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Landing Gear Types - Fixed and Retractable Landing Gear

Aircraft Landing Gear

Among the various types of aircraft landing gear, all are currently sorted into two main categories: fixed and retractable. Fixed landing gear simply refers to gear that is permanently attached to the airframe. Retractable landing gear refers to a system that allows landing gear to be extended and retracted from the aircraft as needed. The use of both arrangements primarily relies on aircraft speed and internal volume.

If you regularly fly on commercial airlines, you are likely familiar with retractable landing gear to some degree. This configuration is the most commonly used setup on standard commercial aircraft. Large aircraft retraction systems customarily rely on hydraulics for operation. A landing gear parts supplier, and/or a landing gear parts distributor, can expect to encounter conventional hydraulic systems components. These include, but are not limited to priority valves, actuating cylinders, and selector valves. Another vital part in the retractable gear layout is the gear door. Gear door operations and arrangements vary by aircraft. Most arrangements retract the landing gear into the fuselage, if there is space. This is typical in aircraft such as the Boeing 747 and Airbus A340. If space is not available, extra space is built extending from the fuselage.

Though the retractable configuration is the most common among commercial aircraft, fixed landing gear is still in production. It is most frequently seen on relatively small, light-weight, single engine aircraft. On occasion, it is also seen in light-weight twin engine planes. In a fixed arrangement, the landing gear parts are attached to the airframe, which exposes it to the slipstream in flight. This creates what is referred to as parasite drag. This occurs due to the extension of the landing mechanics outside of the airframe. As long as the aircraft is relatively slow, it will benefit more from having a fixed landing gear system. This is due to the fact that retractable landing parts are quite heavy. Induced drag is drag created simply due to the added weight of retractable landing gear parts. Overall, in order for fixed landing gear to be more beneficial to an aircraft, the potential parasite drag must amount to less than the potential induced drag of retractable mechanisms.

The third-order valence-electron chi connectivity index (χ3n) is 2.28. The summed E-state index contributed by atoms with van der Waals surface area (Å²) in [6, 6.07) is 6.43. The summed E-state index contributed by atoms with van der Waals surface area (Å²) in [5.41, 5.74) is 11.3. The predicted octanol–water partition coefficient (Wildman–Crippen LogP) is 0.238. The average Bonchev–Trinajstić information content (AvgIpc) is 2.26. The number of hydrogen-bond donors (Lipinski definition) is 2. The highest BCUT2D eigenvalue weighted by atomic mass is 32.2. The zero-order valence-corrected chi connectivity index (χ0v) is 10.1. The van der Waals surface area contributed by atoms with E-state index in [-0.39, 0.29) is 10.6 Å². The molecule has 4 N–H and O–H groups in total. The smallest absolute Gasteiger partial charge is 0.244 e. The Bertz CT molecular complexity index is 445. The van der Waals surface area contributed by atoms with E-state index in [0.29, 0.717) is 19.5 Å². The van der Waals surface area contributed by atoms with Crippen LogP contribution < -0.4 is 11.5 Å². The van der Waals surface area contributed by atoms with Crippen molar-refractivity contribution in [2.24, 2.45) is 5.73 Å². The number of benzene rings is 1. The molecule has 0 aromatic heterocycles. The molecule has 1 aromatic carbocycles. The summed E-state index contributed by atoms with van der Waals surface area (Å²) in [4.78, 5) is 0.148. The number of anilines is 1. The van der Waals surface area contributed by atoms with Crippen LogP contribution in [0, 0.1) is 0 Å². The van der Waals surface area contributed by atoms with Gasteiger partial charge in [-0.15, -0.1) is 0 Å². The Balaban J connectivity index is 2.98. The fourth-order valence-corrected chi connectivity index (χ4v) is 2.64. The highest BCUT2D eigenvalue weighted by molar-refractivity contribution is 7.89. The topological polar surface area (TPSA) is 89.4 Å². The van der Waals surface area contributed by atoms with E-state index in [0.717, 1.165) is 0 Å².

Landing gear arrangements have changed drastically over time. Leonardo Da Vinci is believed to be one of the first conceptualize a formal landing gear system for his “flying machines”. Fast forward to the 1920’s, fixed landing gear was positioned, statically, under the fuselage. It was not until 1927, that research found a considerable amount of fuselage drag was contributed by fixed landing gear. Aircraft enthusiasts might also be familiar with the 1930’s Boeing Monomail, which is one of the first planes credited with the initiation of retractable landing gear. Nearing a century after the birth of commercialized retractable landing gear, both fixed and retractable forms are still in use.


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